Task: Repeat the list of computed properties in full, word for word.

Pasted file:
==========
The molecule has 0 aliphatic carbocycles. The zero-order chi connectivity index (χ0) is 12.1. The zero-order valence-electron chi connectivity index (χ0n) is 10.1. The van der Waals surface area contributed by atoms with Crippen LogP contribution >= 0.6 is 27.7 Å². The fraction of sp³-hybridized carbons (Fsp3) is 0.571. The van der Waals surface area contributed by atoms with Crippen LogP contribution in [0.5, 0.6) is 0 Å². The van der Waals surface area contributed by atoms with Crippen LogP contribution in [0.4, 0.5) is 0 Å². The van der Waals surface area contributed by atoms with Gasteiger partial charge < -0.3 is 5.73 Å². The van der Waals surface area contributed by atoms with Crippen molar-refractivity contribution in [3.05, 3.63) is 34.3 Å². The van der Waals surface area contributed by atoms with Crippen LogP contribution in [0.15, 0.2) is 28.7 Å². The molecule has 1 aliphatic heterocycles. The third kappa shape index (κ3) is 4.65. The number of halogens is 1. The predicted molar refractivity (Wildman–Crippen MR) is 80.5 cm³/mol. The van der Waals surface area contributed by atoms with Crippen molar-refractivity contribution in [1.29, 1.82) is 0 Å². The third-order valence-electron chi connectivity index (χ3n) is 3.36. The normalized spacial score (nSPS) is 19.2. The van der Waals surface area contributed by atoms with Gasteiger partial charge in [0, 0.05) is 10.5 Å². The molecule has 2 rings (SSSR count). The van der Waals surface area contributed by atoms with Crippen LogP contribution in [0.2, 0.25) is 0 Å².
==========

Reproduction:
The molecule has 0 aliphatic carbocycles. The zero-order chi connectivity index (χ0) is 12.1. The zero-order valence-electron chi connectivity index (χ0n) is 10.1. The van der Waals surface area contributed by atoms with Crippen LogP contribution >= 0.6 is 27.7 Å². The fraction of sp³-hybridized carbons (Fsp3) is 0.571. The van der Waals surface area contributed by atoms with Crippen LogP contribution in [0.5, 0.6) is 0 Å². The van der Waals surface area contributed by atoms with Crippen LogP contribution in [0.4, 0.5) is 0 Å². The van der Waals surface area contributed by atoms with Gasteiger partial charge < -0.3 is 5.73 Å². The van der Waals surface area contributed by atoms with Crippen molar-refractivity contribution in [3.05, 3.63) is 34.3 Å². The van der Waals surface area contributed by atoms with Crippen LogP contribution in [0.15, 0.2) is 28.7 Å². The molecule has 1 aliphatic heterocycles. The third kappa shape index (κ3) is 4.65. The number of halogens is 1. The predicted molar refractivity (Wildman–Crippen MR) is 80.5 cm³/mol. The van der Waals surface area contributed by atoms with Crippen molar-refractivity contribution in [1.29, 1.82) is 0 Å². The third-order valence-electron chi connectivity index (χ3n) is 3.36. The normalized spacial score (nSPS) is 19.2. The van der Waals surface area contributed by atoms with Gasteiger partial charge in [0, 0.05) is 10.5 Å². The molecule has 2 rings (SSSR count). The van der Waals surface area contributed by atoms with Crippen LogP contribution in [0.2, 0.25) is 0 Å².